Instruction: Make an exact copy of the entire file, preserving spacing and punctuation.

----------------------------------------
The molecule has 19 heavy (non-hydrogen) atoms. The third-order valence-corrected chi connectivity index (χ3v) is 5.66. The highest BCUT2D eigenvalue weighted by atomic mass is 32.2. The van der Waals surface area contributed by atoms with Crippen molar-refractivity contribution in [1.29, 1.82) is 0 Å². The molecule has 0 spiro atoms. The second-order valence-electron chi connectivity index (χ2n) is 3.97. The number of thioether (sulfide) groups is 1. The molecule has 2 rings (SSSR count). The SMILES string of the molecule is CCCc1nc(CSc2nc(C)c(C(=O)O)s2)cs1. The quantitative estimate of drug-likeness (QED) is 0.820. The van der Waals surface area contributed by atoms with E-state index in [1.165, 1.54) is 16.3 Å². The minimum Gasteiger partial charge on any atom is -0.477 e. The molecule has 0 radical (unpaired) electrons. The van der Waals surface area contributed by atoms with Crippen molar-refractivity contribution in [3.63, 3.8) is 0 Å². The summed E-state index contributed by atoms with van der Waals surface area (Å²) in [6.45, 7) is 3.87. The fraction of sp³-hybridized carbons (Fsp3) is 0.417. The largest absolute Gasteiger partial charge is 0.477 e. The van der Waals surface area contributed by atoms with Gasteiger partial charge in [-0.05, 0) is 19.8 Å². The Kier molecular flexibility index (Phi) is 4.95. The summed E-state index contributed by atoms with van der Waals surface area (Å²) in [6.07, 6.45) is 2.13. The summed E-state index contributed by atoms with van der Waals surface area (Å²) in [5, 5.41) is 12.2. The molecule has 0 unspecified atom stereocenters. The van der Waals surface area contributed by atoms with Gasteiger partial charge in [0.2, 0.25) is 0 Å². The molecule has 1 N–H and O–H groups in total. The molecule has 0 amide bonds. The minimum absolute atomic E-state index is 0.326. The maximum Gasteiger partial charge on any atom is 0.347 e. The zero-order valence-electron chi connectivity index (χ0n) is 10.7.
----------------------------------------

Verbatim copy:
The molecule has 19 heavy (non-hydrogen) atoms. The third-order valence-corrected chi connectivity index (χ3v) is 5.66. The highest BCUT2D eigenvalue weighted by atomic mass is 32.2. The van der Waals surface area contributed by atoms with Crippen molar-refractivity contribution in [1.29, 1.82) is 0 Å². The molecule has 0 spiro atoms. The second-order valence-electron chi connectivity index (χ2n) is 3.97. The number of thioether (sulfide) groups is 1. The molecule has 2 rings (SSSR count). The SMILES string of the molecule is CCCc1nc(CSc2nc(C)c(C(=O)O)s2)cs1. The quantitative estimate of drug-likeness (QED) is 0.820. The van der Waals surface area contributed by atoms with E-state index in [1.165, 1.54) is 16.3 Å². The minimum Gasteiger partial charge on any atom is -0.477 e. The molecule has 0 radical (unpaired) electrons. The van der Waals surface area contributed by atoms with Crippen molar-refractivity contribution in [3.63, 3.8) is 0 Å². The summed E-state index contributed by atoms with van der Waals surface area (Å²) in [6.45, 7) is 3.87. The fraction of sp³-hybridized carbons (Fsp3) is 0.417. The largest absolute Gasteiger partial charge is 0.477 e. The van der Waals surface area contributed by atoms with Gasteiger partial charge in [-0.05, 0) is 19.8 Å². The Kier molecular flexibility index (Phi) is 4.95. The summed E-state index contributed by atoms with van der Waals surface area (Å²) in [6.07, 6.45) is 2.13. The summed E-state index contributed by atoms with van der Waals surface area (Å²) in [5, 5.41) is 12.2. The molecule has 0 unspecified atom stereocenters. The van der Waals surface area contributed by atoms with Gasteiger partial charge in [0.2, 0.25) is 0 Å². The molecule has 1 N–H and O–H groups in total. The molecule has 0 amide bonds. The minimum absolute atomic E-state index is 0.326. The maximum Gasteiger partial charge on any atom is 0.347 e. The zero-order valence-electron chi connectivity index (χ0n) is 10.7.